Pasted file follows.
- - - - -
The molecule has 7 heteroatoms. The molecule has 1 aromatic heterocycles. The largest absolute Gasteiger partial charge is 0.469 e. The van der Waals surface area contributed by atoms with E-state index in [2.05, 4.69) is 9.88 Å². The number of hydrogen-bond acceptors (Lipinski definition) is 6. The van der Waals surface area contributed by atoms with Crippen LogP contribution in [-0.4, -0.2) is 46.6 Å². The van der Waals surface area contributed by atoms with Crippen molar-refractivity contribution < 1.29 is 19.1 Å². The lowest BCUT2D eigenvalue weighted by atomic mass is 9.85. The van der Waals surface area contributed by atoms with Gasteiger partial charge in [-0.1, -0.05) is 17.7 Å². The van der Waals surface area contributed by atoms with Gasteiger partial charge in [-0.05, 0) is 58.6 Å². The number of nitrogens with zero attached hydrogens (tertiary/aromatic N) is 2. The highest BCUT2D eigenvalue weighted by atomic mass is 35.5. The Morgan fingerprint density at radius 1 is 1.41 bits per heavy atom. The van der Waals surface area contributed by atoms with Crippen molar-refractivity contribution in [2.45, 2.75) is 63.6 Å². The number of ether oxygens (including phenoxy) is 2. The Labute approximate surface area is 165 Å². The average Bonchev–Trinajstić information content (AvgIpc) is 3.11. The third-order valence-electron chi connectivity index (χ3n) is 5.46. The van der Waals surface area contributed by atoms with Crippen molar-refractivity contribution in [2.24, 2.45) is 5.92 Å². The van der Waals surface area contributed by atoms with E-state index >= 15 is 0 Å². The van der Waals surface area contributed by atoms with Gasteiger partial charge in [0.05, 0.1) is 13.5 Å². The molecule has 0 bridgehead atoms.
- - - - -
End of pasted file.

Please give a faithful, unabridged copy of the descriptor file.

The molecule has 7 heteroatoms. The molecule has 1 aromatic heterocycles. The largest absolute Gasteiger partial charge is 0.469 e. The van der Waals surface area contributed by atoms with E-state index in [2.05, 4.69) is 9.88 Å². The number of hydrogen-bond acceptors (Lipinski definition) is 6. The van der Waals surface area contributed by atoms with Crippen LogP contribution in [-0.4, -0.2) is 46.6 Å². The van der Waals surface area contributed by atoms with Crippen molar-refractivity contribution < 1.29 is 19.1 Å². The lowest BCUT2D eigenvalue weighted by atomic mass is 9.85. The van der Waals surface area contributed by atoms with Gasteiger partial charge in [-0.1, -0.05) is 17.7 Å². The van der Waals surface area contributed by atoms with Gasteiger partial charge in [-0.05, 0) is 58.6 Å². The number of nitrogens with zero attached hydrogens (tertiary/aromatic N) is 2. The highest BCUT2D eigenvalue weighted by atomic mass is 35.5. The Morgan fingerprint density at radius 1 is 1.41 bits per heavy atom. The van der Waals surface area contributed by atoms with Crippen molar-refractivity contribution in [2.45, 2.75) is 63.6 Å². The number of ether oxygens (including phenoxy) is 2. The Labute approximate surface area is 165 Å². The average Bonchev–Trinajstić information content (AvgIpc) is 3.11. The third-order valence-electron chi connectivity index (χ3n) is 5.46. The van der Waals surface area contributed by atoms with Crippen molar-refractivity contribution in [2.24, 2.45) is 5.92 Å². The van der Waals surface area contributed by atoms with E-state index >= 15 is 0 Å². The van der Waals surface area contributed by atoms with Gasteiger partial charge in [0.05, 0.1) is 13.5 Å². The molecule has 0 bridgehead atoms.